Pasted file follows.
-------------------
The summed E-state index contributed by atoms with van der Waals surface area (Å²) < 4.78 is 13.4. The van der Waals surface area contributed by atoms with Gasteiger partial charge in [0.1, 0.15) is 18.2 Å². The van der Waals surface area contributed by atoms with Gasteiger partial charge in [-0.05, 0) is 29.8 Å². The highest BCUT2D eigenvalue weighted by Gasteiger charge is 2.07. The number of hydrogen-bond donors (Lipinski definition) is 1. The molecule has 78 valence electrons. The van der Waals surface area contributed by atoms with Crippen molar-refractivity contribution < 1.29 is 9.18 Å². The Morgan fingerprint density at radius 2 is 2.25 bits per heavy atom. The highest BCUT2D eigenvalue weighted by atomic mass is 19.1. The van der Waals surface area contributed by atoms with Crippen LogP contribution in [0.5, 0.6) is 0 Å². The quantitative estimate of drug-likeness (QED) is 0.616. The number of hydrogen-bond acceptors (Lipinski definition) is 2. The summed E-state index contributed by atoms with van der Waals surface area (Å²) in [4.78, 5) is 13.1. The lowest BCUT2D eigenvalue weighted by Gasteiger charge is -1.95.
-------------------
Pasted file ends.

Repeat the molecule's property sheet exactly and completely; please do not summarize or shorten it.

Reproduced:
The summed E-state index contributed by atoms with van der Waals surface area (Å²) < 4.78 is 13.4. The van der Waals surface area contributed by atoms with Gasteiger partial charge in [0.1, 0.15) is 18.2 Å². The van der Waals surface area contributed by atoms with Gasteiger partial charge in [-0.05, 0) is 29.8 Å². The highest BCUT2D eigenvalue weighted by Gasteiger charge is 2.07. The number of hydrogen-bond donors (Lipinski definition) is 1. The molecule has 78 valence electrons. The van der Waals surface area contributed by atoms with Crippen molar-refractivity contribution < 1.29 is 9.18 Å². The Morgan fingerprint density at radius 2 is 2.25 bits per heavy atom. The highest BCUT2D eigenvalue weighted by atomic mass is 19.1. The van der Waals surface area contributed by atoms with Crippen LogP contribution in [0.5, 0.6) is 0 Å². The quantitative estimate of drug-likeness (QED) is 0.616. The number of hydrogen-bond acceptors (Lipinski definition) is 2. The summed E-state index contributed by atoms with van der Waals surface area (Å²) in [4.78, 5) is 13.1. The lowest BCUT2D eigenvalue weighted by Gasteiger charge is -1.95.